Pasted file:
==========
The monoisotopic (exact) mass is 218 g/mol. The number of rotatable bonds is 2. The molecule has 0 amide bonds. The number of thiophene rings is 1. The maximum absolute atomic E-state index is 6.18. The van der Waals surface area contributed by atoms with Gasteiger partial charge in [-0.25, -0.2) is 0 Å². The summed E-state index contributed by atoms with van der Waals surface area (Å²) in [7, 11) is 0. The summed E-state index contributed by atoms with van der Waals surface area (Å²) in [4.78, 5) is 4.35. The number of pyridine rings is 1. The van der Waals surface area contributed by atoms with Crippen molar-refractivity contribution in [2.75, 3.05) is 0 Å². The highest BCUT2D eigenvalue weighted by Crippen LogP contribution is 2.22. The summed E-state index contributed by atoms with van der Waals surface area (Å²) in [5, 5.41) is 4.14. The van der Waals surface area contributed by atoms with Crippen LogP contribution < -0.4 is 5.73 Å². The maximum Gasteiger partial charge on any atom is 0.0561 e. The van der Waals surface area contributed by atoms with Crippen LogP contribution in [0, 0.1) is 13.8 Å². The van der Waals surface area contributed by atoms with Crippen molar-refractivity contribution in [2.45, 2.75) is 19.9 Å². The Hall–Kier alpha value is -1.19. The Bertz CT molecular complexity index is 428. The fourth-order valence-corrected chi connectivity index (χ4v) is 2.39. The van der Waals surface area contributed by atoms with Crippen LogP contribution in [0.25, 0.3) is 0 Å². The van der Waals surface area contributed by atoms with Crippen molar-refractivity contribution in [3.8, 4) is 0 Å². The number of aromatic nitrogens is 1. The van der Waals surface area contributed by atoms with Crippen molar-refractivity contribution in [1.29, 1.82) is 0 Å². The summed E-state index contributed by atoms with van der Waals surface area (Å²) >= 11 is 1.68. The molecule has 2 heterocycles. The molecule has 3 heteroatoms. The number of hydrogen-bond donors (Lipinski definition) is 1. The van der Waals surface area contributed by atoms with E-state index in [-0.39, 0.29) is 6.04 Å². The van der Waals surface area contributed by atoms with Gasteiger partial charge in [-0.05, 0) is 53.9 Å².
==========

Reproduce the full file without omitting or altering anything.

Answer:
The monoisotopic (exact) mass is 218 g/mol. The number of rotatable bonds is 2. The molecule has 0 amide bonds. The number of thiophene rings is 1. The maximum absolute atomic E-state index is 6.18. The van der Waals surface area contributed by atoms with Gasteiger partial charge in [-0.25, -0.2) is 0 Å². The summed E-state index contributed by atoms with van der Waals surface area (Å²) in [7, 11) is 0. The summed E-state index contributed by atoms with van der Waals surface area (Å²) in [4.78, 5) is 4.35. The number of pyridine rings is 1. The van der Waals surface area contributed by atoms with Crippen molar-refractivity contribution in [2.75, 3.05) is 0 Å². The highest BCUT2D eigenvalue weighted by Crippen LogP contribution is 2.22. The summed E-state index contributed by atoms with van der Waals surface area (Å²) in [5, 5.41) is 4.14. The van der Waals surface area contributed by atoms with Crippen LogP contribution < -0.4 is 5.73 Å². The maximum Gasteiger partial charge on any atom is 0.0561 e. The van der Waals surface area contributed by atoms with Crippen LogP contribution in [0, 0.1) is 13.8 Å². The van der Waals surface area contributed by atoms with Crippen molar-refractivity contribution in [2.45, 2.75) is 19.9 Å². The Hall–Kier alpha value is -1.19. The Bertz CT molecular complexity index is 428. The fourth-order valence-corrected chi connectivity index (χ4v) is 2.39. The van der Waals surface area contributed by atoms with Crippen LogP contribution in [0.25, 0.3) is 0 Å². The van der Waals surface area contributed by atoms with Crippen molar-refractivity contribution in [3.8, 4) is 0 Å². The number of aromatic nitrogens is 1. The van der Waals surface area contributed by atoms with Crippen molar-refractivity contribution in [1.29, 1.82) is 0 Å². The summed E-state index contributed by atoms with van der Waals surface area (Å²) >= 11 is 1.68. The molecule has 2 heterocycles. The molecule has 3 heteroatoms. The number of hydrogen-bond donors (Lipinski definition) is 1. The van der Waals surface area contributed by atoms with E-state index in [-0.39, 0.29) is 6.04 Å². The van der Waals surface area contributed by atoms with Gasteiger partial charge in [-0.05, 0) is 53.9 Å².